Ann Arbor City Council is yet again trying to dictate the activities of downtown businesses. After closing The Fifth Quarter and attempting to close Dream Nite Club, City Council is taking an even more controlling stance by forcing a soon to be opened store, Bongs and Thongs, to alter the merchandise it plans on selling. In an attempt to make the store’s products more “community-friendly,” City Council is citing an obscure ordinance that limits the sale of sexual paraphernalia. City Council should not micromanage store inventories, especially if they are following legitimate laws, and it shouldn’t dig up age-old ordinances to impede stores that carry merchandise it doesn’t like. This outdated law should be abandoned and Bongs and Thongs should be able to open without any merchandise restrictions.

Bongs and Thongs is not engaging in anything illegal. City Council is condemning the store before its doors have even opened, forcing a store to change its inventory. Ann Arbor should allow stores to exist, regardless of how outlandish or socially controversial their products may be. If purchasing thongs were illegal, or if the store were causing crime rates to increase, City Council might have had a more legitimate case against the store. In reality, however, the city is blocking the new business not because of serious legal issues, but rather due to its easily offended sensibilities.

The law that the city is citing was created in 1978 and limited the sale of genital-like objects and sexually stimulating products to less than 20 percent of merchandise. There are many old ordinances that the city could invoke to prevent all kinds of different activities, but do not because they are largely vestigial or utterly obsolete, such as an ordinance that prevents bowling between 12:00 a.m. and 7:00 a.m. The law being cited to dictate merchandise sales at Bongs and Thongs is completely arbitrary and doesn’t reflect any current state or federal law. The City Council should not block the opening of a store that does not violate any legitimate statute.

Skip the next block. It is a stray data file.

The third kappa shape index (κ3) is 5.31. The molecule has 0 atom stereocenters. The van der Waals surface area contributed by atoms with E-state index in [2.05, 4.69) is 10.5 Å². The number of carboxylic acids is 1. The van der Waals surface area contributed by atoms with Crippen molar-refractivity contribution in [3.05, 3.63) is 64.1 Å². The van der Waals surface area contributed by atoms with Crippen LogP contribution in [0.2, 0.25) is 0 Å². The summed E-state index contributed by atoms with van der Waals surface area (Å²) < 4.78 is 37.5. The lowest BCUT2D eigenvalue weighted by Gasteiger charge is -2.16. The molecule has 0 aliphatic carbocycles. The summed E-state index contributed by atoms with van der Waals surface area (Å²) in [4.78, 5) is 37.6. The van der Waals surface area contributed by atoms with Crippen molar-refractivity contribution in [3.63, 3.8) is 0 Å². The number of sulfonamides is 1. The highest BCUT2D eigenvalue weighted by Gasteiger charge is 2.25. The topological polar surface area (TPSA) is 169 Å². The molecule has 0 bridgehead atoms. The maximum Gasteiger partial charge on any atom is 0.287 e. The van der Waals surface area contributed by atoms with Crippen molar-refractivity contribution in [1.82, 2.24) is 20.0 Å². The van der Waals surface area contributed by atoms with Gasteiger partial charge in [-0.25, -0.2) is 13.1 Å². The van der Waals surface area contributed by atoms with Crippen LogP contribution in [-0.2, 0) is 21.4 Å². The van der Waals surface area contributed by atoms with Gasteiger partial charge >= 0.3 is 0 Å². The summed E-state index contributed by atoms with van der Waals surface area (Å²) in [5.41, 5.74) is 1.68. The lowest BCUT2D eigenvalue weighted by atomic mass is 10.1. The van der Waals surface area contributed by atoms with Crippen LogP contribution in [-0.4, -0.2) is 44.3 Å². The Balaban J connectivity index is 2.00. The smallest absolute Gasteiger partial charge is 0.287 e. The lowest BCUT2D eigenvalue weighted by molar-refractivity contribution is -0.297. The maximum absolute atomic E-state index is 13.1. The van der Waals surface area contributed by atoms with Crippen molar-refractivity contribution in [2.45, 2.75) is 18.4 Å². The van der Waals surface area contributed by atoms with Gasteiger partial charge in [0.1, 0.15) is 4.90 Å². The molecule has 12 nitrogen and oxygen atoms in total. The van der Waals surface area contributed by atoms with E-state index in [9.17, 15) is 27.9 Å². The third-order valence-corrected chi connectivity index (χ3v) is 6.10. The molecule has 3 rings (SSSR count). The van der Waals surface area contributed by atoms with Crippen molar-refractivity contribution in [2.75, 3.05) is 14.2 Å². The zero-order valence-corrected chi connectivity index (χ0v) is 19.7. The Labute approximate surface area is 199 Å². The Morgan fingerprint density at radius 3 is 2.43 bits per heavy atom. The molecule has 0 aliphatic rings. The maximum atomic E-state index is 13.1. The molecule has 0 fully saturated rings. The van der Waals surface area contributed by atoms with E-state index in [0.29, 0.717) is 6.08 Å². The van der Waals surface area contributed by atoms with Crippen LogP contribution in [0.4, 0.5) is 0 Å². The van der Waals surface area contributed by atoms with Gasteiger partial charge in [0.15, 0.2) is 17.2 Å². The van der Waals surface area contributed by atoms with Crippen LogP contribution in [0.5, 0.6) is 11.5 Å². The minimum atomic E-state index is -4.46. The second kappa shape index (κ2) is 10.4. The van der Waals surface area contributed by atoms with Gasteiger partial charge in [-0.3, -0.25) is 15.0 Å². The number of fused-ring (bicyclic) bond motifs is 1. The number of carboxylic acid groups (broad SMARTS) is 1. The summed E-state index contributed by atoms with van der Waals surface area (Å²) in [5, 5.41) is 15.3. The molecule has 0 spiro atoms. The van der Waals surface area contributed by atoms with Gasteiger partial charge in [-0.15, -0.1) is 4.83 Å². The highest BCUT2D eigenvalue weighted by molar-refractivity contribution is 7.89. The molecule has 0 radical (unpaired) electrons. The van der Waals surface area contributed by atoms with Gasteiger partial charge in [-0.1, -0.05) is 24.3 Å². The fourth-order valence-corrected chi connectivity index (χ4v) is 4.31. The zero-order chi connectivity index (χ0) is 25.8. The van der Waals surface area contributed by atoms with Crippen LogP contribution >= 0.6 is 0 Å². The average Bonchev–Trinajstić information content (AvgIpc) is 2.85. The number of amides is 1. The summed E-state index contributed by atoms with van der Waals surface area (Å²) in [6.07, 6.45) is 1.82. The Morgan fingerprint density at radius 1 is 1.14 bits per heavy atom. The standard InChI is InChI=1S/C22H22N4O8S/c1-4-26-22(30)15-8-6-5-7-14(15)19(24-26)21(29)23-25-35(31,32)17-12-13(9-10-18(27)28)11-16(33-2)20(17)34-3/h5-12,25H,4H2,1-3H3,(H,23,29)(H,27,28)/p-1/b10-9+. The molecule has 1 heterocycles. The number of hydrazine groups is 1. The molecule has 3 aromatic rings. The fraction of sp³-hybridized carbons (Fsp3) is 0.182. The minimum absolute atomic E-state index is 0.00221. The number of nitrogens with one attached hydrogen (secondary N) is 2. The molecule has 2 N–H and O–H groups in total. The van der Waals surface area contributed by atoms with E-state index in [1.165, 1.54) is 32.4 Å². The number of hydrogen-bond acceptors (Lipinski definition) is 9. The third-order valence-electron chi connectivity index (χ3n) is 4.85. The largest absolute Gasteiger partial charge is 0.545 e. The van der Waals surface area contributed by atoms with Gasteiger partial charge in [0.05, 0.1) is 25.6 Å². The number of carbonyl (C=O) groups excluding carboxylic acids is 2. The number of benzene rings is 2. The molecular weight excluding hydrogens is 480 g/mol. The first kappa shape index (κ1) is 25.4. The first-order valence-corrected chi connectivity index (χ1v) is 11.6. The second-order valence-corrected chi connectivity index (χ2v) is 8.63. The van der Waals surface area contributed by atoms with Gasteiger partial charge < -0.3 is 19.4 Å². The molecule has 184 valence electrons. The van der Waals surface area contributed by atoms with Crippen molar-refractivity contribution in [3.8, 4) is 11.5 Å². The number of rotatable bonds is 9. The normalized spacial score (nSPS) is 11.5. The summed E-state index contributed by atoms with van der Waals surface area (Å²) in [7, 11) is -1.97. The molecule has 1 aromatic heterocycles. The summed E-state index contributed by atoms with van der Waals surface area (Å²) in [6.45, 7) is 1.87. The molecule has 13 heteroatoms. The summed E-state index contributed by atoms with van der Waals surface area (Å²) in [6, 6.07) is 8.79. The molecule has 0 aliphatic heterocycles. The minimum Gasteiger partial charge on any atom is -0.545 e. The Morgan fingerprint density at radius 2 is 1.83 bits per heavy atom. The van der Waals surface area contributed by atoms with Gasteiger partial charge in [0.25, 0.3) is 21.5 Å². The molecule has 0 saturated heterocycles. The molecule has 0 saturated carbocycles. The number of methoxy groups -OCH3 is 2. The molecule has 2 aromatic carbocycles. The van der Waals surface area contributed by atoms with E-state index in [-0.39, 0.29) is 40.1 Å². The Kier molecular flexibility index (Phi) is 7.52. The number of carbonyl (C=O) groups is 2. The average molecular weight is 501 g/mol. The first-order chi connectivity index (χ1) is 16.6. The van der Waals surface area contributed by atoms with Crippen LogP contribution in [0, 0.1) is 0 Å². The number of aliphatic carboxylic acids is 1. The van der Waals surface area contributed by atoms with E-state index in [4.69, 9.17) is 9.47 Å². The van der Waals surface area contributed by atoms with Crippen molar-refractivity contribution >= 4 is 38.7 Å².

Worse than the citation of outdated ordinances, though, is that store owner Kilo Hassan is up against the close-mindedness of a city that usually has an open mind. In this case, the law is simply being used as an excuse to get rid of a store that sells cultural oddities. While there may be some valid concerns about the opening of a marijuana-friendly, sexuality-enhancing store in downtown Ann Arbor, the real problem seems to be that people are simply uncomfortable being around such a store. The U.S. prides itself on having free enterprise, and it is Hassan’s right to run a business, provided the products sold are legal. If this store is going to be a bane to Ann Arbor, people can avoid it and it will go out of business. If it does well, then it proves that the citizens of this town actually welcome a store that provides recreation rather than preserving cultural taboos. City Council should not act as cultural police and should allow Bongs and Thongs to stock its shelves the way Hassan wants them to be filled. It should be the job of the market, not City Council, to determine if Ann Arbor has too many dildos.

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